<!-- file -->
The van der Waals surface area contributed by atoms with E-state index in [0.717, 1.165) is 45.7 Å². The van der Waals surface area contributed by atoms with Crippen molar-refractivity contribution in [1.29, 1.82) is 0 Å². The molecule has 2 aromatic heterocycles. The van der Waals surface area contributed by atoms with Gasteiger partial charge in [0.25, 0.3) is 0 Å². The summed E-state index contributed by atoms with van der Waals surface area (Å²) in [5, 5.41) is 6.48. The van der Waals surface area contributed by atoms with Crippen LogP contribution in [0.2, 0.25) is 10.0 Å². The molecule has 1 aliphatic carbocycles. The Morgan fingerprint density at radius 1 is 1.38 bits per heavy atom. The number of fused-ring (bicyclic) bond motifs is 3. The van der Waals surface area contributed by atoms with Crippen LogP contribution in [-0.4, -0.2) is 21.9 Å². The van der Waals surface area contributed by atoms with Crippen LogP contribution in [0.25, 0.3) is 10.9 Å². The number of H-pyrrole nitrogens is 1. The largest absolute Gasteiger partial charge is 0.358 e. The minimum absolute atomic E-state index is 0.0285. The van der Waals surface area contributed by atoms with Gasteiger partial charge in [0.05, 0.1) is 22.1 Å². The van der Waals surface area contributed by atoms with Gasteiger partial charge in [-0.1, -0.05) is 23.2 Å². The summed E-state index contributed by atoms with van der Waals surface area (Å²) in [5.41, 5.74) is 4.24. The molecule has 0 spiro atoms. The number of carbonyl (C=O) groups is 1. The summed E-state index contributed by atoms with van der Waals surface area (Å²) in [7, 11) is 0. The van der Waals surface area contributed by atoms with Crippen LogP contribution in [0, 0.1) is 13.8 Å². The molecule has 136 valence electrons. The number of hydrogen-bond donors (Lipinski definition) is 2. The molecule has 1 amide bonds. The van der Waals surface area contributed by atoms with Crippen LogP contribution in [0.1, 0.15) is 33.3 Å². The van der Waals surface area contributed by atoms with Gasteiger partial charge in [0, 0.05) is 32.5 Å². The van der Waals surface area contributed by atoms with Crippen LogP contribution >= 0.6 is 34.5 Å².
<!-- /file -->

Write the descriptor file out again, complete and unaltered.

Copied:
The van der Waals surface area contributed by atoms with E-state index in [0.717, 1.165) is 45.7 Å². The van der Waals surface area contributed by atoms with Crippen molar-refractivity contribution in [1.29, 1.82) is 0 Å². The molecule has 2 aromatic heterocycles. The van der Waals surface area contributed by atoms with Gasteiger partial charge in [0.25, 0.3) is 0 Å². The summed E-state index contributed by atoms with van der Waals surface area (Å²) in [5, 5.41) is 6.48. The van der Waals surface area contributed by atoms with Crippen LogP contribution in [0.2, 0.25) is 10.0 Å². The molecule has 1 aliphatic carbocycles. The Morgan fingerprint density at radius 1 is 1.38 bits per heavy atom. The number of fused-ring (bicyclic) bond motifs is 3. The van der Waals surface area contributed by atoms with Crippen LogP contribution in [-0.4, -0.2) is 21.9 Å². The van der Waals surface area contributed by atoms with Crippen LogP contribution in [0.25, 0.3) is 10.9 Å². The number of H-pyrrole nitrogens is 1. The largest absolute Gasteiger partial charge is 0.358 e. The minimum absolute atomic E-state index is 0.0285. The van der Waals surface area contributed by atoms with Gasteiger partial charge in [0.05, 0.1) is 22.1 Å². The van der Waals surface area contributed by atoms with Gasteiger partial charge in [-0.1, -0.05) is 23.2 Å². The summed E-state index contributed by atoms with van der Waals surface area (Å²) in [5.41, 5.74) is 4.24. The molecule has 0 spiro atoms. The number of carbonyl (C=O) groups is 1. The summed E-state index contributed by atoms with van der Waals surface area (Å²) in [7, 11) is 0. The van der Waals surface area contributed by atoms with Crippen LogP contribution in [0, 0.1) is 13.8 Å². The molecule has 136 valence electrons. The number of hydrogen-bond donors (Lipinski definition) is 2. The molecule has 1 amide bonds. The van der Waals surface area contributed by atoms with Crippen LogP contribution in [0.1, 0.15) is 33.3 Å². The van der Waals surface area contributed by atoms with Gasteiger partial charge in [0, 0.05) is 32.5 Å². The van der Waals surface area contributed by atoms with Crippen LogP contribution >= 0.6 is 34.5 Å².